"Today's carbon fiber industry is really a boutique industry. By proving you can do it at a low cost at scale, we're trying to turn it into a big box store kind of industry, and that could really be a boon for the United States in manufacturing," McGetrick said.
Slashing fuel costs
There is already a huge demand for these boutique products. In commercial aviation, the push for lightweight materials came from fuel price concerns. Global oil shocks in the '70s spurred the airline industry to look for ways to increase fuel efficiency without compromising performance. "That didn't really come from us," said Roland Thévenin, senior composites expert at Airbus. "It was required from our customers."
The company experimented with different carbon fiber components like bulkheads and spars, gradually replacing more and more metal structural components with composites, Thévenin explained. Their first primary part made from composites, the vertical stabilizer in the A310, took wing in 1985. The new A350 has individual carbon fiber parts, such as the A350-900 outer wing box, as large as 32 meters by 6 meters. "What we're doing is an evolution [for each new program], not an evolution," he said.
Carbon fiber coupled with other efficiency measures in the A350 yields a 25 percent improvement in fuel economy over comparable aircraft without such advances. Similar strategies in the 787, which is 50 percent carbon fiber, reduce fuel use by 20 percent compared to competing designs.
However, composites are only part of the story. Scott Lefeber of Boeing's 787 communications team said in an email that for the fuel advantage in the Dreamliner,3 percent comes from materials like composites, 3 percent from systems, 3 percent from improved aerodynamics and 8 percent from better engines. Similarly, Airbus attributes the A350'S fuel savings in equal portions to reduced weight, aerodynamic upgrades and fuel-efficient turbines.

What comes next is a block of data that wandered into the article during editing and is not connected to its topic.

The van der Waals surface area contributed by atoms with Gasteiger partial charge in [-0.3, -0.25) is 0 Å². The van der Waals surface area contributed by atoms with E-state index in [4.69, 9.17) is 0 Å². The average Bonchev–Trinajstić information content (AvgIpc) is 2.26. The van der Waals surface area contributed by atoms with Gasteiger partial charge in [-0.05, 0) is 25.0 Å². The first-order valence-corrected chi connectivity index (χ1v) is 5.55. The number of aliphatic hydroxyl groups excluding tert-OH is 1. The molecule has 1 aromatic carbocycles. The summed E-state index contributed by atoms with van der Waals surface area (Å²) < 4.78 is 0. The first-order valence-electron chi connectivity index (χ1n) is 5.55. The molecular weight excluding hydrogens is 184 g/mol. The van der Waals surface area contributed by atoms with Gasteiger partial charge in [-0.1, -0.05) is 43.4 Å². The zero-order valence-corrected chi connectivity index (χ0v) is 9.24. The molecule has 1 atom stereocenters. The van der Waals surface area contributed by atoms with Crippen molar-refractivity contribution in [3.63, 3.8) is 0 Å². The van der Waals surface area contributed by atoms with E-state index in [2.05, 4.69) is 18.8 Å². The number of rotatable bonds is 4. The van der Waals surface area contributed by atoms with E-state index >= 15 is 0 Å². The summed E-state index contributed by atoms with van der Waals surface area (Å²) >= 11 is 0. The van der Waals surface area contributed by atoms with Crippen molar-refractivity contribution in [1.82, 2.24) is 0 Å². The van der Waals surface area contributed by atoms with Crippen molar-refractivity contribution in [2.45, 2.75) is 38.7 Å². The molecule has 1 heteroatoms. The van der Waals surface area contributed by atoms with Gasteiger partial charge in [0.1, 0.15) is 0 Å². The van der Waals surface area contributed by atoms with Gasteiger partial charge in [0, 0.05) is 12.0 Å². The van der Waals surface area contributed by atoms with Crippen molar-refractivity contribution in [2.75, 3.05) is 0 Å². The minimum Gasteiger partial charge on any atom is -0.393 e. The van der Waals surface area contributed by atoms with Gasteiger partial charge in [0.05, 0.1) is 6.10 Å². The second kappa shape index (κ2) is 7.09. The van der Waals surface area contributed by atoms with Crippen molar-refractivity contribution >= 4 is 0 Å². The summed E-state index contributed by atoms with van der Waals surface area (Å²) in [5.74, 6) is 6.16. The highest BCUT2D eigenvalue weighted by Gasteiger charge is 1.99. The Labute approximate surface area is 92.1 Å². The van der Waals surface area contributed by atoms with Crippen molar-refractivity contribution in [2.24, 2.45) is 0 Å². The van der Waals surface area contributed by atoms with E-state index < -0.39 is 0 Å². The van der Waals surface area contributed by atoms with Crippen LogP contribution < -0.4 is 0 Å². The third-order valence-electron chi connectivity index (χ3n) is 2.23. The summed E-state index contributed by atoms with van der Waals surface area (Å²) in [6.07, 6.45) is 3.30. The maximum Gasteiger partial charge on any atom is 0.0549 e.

Though carbon fiber parts and efficient engines are already flying on some aircraft on the market, engineers needed a new aircraft to completely capture the efficiency from these upgrades. "For example, the engines are more efficient so the wing doesn't need to carry as much fuel so the wing can get smaller. When the wing gets smaller, the engine can get a little smaller," Lefeber said. "The full benefit of the technology improvements can only be reached with an all-new design."
The savings extend beyond lower fuel costs. Carbon fiber is more durable than metal in a similar role since it doesn't corrode or fatigue as easily, so maintenance will be cheaper over the plane's lifetime. Conventional metal-based aircraft like the Boeing 767 or the Airbus A330 have a service life of 30 years but require a second major structural inspection after 12 years in operation.
"This means that at age 12, a metallic airplane's best years are behind it in terms of maintenance costs," Lefeber said. "The 787 will not undergo its second heavy check until it is 24 years old; the benefit of this to the 787 operator cannot be overstated."
Renewable energy also stands to benefit from advanced materials. In wind turbines, carbon fiber's stiffness means rotors can use longer blades, thereby increasing the efficiency of each individual generator. "The amount of energy captured by the machine goes up with the square of the rotor diameter," explained Joshua Paquette, a principal member of the technical staff at Sandia National Laboratories. "Carbon offers a great opportunity for wind turbine blades in that you can increase the strength by a factor of 10 and stiffness by a factor of four for the same weight."
However, there are still some barriers before carbon fiber becomes as common in airliners and minivans as it is in race cars and fighter jets.